Today's Wordle Answer #625 - March 6, 2023 Solution And Hints

It's the end of the first week in March, and we hope you've succeeded in keeping your streak alive throughout. Yesterday's answer might have been a tricky one to figure out, but we can assure you that you're holding today's answer in the palm of your hand.

The word is the name of one of the 10 digits on your hand, and it's made up of letters that shouldn't be too difficult to guess. Regardless, you only get six tries per Wordle; it's important to make every guess count so that you can crack the code before you run out of attempts. To help you do just that, we'll share hints and pointers that should make the answer word clear to you, and if you don't want to do the head-scratching, you can just skip ahead to the second section for the reveal.

The word of the day is a noun that can also double as an adjective. It has only one vowel, I, and there are no repeated letters. It also contains K as its fourth letter, and it almost rhymes with "dinghy." It describes something that's a similar shade to a color many people associate with femininity or the smallest finger on your hand.

The answer is bait

If you're unsure, the answer to today's Wordle puzzle (#625 — March 6, 2023) is pinky. You know it as the name of the little finger on your hand (although the more popular spelling is "pinkie"), and it also describes the maggot of the greenbottle fly typically used as fishing bait. It used to mean "cheap, homemade wine," as well, but that usage is now outdated.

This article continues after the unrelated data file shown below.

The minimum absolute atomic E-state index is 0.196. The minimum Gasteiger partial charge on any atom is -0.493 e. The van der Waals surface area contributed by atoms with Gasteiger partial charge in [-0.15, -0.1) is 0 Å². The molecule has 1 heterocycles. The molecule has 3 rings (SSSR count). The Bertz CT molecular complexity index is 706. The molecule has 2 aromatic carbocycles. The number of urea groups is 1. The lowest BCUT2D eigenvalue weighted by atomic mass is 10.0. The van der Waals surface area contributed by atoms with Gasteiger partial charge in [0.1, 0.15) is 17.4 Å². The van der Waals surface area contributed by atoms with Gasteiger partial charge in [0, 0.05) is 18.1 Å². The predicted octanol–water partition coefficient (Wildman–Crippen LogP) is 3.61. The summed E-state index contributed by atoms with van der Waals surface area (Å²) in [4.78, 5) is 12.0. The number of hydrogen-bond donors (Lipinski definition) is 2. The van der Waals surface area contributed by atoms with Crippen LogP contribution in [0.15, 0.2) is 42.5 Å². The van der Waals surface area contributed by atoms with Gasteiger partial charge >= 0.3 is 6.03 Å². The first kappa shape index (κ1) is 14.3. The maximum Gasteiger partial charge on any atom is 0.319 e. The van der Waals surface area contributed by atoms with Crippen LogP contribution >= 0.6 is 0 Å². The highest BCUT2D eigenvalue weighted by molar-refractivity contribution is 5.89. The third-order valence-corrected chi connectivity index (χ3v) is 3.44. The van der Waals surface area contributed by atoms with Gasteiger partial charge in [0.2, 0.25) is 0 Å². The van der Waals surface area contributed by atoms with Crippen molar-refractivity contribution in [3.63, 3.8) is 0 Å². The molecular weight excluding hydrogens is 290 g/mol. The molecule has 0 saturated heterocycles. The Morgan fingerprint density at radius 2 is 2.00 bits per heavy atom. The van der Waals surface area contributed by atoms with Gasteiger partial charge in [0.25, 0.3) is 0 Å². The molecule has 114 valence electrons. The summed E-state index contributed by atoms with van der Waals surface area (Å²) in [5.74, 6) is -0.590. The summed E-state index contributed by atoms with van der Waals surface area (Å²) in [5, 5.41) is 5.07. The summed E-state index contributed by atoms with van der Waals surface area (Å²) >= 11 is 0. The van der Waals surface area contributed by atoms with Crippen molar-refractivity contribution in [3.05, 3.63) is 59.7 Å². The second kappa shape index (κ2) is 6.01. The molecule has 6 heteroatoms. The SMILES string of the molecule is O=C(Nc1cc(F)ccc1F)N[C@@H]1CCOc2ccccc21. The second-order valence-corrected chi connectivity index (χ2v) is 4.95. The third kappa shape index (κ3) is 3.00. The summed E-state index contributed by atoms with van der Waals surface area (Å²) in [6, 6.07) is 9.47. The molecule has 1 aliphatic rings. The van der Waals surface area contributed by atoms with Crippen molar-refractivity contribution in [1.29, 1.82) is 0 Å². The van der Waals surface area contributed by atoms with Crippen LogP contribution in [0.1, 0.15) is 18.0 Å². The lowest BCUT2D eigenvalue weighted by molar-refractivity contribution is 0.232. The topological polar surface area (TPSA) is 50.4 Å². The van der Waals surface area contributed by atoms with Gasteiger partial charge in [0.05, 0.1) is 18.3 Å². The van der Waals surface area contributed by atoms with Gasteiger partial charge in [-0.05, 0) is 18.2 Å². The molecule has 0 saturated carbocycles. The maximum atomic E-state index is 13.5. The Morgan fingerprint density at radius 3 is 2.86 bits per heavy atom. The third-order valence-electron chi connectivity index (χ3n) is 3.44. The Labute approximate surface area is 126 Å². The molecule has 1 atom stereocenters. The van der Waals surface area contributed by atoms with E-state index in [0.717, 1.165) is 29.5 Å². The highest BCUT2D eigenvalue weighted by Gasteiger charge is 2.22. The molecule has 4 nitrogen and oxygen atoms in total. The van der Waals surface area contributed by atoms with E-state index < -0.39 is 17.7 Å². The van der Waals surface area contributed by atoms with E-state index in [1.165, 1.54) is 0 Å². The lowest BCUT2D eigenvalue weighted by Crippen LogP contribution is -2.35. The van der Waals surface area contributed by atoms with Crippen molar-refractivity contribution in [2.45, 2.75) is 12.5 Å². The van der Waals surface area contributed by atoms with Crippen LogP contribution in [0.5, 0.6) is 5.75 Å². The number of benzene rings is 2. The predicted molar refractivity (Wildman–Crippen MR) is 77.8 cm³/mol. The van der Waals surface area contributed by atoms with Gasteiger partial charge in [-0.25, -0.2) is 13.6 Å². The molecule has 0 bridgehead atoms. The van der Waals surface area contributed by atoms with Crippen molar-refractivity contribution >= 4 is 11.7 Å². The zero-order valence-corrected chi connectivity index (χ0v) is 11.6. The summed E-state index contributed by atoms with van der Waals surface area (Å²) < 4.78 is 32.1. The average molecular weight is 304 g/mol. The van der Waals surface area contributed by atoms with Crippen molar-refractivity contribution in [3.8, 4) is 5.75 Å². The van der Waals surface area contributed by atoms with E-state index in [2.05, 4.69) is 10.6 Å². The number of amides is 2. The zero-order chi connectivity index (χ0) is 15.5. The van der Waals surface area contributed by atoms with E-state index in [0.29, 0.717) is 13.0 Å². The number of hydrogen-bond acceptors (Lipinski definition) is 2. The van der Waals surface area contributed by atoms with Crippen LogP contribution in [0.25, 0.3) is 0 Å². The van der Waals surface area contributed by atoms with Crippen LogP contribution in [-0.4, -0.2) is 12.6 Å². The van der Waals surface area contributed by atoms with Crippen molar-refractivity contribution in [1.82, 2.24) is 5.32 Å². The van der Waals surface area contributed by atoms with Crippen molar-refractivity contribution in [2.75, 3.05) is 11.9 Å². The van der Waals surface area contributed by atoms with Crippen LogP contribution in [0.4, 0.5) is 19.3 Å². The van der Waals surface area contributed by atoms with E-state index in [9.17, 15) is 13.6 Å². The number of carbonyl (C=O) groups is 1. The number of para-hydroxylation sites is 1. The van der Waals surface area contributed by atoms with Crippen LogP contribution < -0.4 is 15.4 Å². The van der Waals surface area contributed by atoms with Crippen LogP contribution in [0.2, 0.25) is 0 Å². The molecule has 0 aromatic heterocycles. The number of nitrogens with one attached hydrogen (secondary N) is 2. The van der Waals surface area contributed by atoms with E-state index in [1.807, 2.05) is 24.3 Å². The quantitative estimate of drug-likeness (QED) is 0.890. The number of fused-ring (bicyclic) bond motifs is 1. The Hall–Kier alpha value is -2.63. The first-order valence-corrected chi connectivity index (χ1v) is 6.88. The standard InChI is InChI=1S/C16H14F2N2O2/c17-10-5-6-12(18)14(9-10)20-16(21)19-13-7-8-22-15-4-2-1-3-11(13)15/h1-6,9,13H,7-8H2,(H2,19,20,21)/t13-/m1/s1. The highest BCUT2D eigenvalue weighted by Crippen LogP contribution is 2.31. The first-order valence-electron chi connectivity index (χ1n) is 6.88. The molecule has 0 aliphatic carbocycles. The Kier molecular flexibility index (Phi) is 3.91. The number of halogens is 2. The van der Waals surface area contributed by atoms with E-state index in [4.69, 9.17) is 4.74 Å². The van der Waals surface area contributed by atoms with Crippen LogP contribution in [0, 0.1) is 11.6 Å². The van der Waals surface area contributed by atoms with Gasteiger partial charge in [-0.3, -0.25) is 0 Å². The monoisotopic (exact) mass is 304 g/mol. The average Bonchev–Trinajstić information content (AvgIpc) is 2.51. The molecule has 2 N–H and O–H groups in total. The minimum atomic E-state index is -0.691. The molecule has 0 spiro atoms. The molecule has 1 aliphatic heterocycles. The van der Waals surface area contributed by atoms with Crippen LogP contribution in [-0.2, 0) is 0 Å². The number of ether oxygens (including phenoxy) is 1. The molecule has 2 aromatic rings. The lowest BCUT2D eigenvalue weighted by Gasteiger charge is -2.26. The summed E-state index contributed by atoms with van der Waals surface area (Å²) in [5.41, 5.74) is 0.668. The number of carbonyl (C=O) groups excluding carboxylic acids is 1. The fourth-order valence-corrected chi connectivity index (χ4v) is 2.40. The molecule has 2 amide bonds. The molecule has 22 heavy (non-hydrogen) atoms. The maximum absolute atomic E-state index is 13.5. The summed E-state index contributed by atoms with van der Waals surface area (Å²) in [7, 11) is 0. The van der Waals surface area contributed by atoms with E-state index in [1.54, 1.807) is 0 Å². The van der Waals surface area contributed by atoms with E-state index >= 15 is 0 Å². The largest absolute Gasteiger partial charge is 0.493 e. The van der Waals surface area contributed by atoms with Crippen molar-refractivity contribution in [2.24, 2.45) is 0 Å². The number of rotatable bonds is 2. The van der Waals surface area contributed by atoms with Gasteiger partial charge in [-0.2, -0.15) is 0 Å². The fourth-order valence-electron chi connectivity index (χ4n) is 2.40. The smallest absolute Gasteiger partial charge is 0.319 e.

In its meaning as "little finger," the word is from the Dutch "pinkje," a diminutive of "pink," which means short or narrow. That's as far as Etymonline documents on the origin of the word, though — its earlier history is uncertain. As for the color pink, the word is derived from the common name of Dianthus, a garden plant of various colors, including the highly luminous pale red we know as pink today. Its origin is also uncertain, but Etymonline documents that it's possibly from the verb "pungde," which means to perforate or puncture with a pointy tool because the Dianthus has perforated or scalloped petals.

Another possibility is that it is from the Dutch "pinkje," which we mentioned above, but from a variant term "pinck oogen," which literally means "small eyes," and may have been used as a name for Dianthus because the plant sometimes had small dots that looked like eyes. We hope you turn your tiles green in time to earn some bragging rights among your friends, and if you're in the mood for more challenges, here are more games like Wordle to tease your brain with.